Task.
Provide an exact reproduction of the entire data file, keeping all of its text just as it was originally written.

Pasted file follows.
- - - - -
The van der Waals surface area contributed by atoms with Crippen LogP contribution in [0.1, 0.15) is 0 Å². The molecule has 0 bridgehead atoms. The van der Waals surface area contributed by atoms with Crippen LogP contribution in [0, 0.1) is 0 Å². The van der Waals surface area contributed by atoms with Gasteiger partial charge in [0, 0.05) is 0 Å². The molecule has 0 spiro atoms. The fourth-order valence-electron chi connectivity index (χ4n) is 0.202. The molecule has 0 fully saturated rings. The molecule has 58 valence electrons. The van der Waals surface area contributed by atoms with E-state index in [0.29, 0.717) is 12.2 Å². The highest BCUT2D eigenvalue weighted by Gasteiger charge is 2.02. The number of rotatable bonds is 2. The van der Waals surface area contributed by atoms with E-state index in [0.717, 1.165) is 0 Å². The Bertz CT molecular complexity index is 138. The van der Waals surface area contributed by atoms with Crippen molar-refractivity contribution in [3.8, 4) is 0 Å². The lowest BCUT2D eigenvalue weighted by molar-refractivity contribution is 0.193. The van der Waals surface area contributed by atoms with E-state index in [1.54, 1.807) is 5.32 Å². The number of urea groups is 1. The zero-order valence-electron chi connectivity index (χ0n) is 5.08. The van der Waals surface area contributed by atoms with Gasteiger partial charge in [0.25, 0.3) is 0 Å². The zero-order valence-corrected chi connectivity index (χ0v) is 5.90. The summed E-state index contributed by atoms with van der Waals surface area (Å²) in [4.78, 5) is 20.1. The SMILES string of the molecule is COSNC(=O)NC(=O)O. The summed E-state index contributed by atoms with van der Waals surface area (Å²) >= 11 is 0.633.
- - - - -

The van der Waals surface area contributed by atoms with Crippen LogP contribution in [0.1, 0.15) is 0 Å². The molecule has 0 bridgehead atoms. The van der Waals surface area contributed by atoms with Crippen LogP contribution in [0, 0.1) is 0 Å². The van der Waals surface area contributed by atoms with Gasteiger partial charge in [0, 0.05) is 0 Å². The molecule has 0 spiro atoms. The fourth-order valence-electron chi connectivity index (χ4n) is 0.202. The molecule has 0 fully saturated rings. The molecule has 58 valence electrons. The van der Waals surface area contributed by atoms with E-state index in [0.29, 0.717) is 12.2 Å². The highest BCUT2D eigenvalue weighted by Gasteiger charge is 2.02. The number of rotatable bonds is 2. The van der Waals surface area contributed by atoms with E-state index in [0.717, 1.165) is 0 Å². The Bertz CT molecular complexity index is 138. The van der Waals surface area contributed by atoms with Crippen molar-refractivity contribution in [3.8, 4) is 0 Å². The lowest BCUT2D eigenvalue weighted by molar-refractivity contribution is 0.193. The van der Waals surface area contributed by atoms with E-state index in [1.54, 1.807) is 5.32 Å². The number of urea groups is 1. The zero-order valence-electron chi connectivity index (χ0n) is 5.08. The van der Waals surface area contributed by atoms with Gasteiger partial charge in [0.25, 0.3) is 0 Å². The zero-order valence-corrected chi connectivity index (χ0v) is 5.90. The summed E-state index contributed by atoms with van der Waals surface area (Å²) in [4.78, 5) is 20.1. The SMILES string of the molecule is COSNC(=O)NC(=O)O. The summed E-state index contributed by atoms with van der Waals surface area (Å²) >= 11 is 0.633.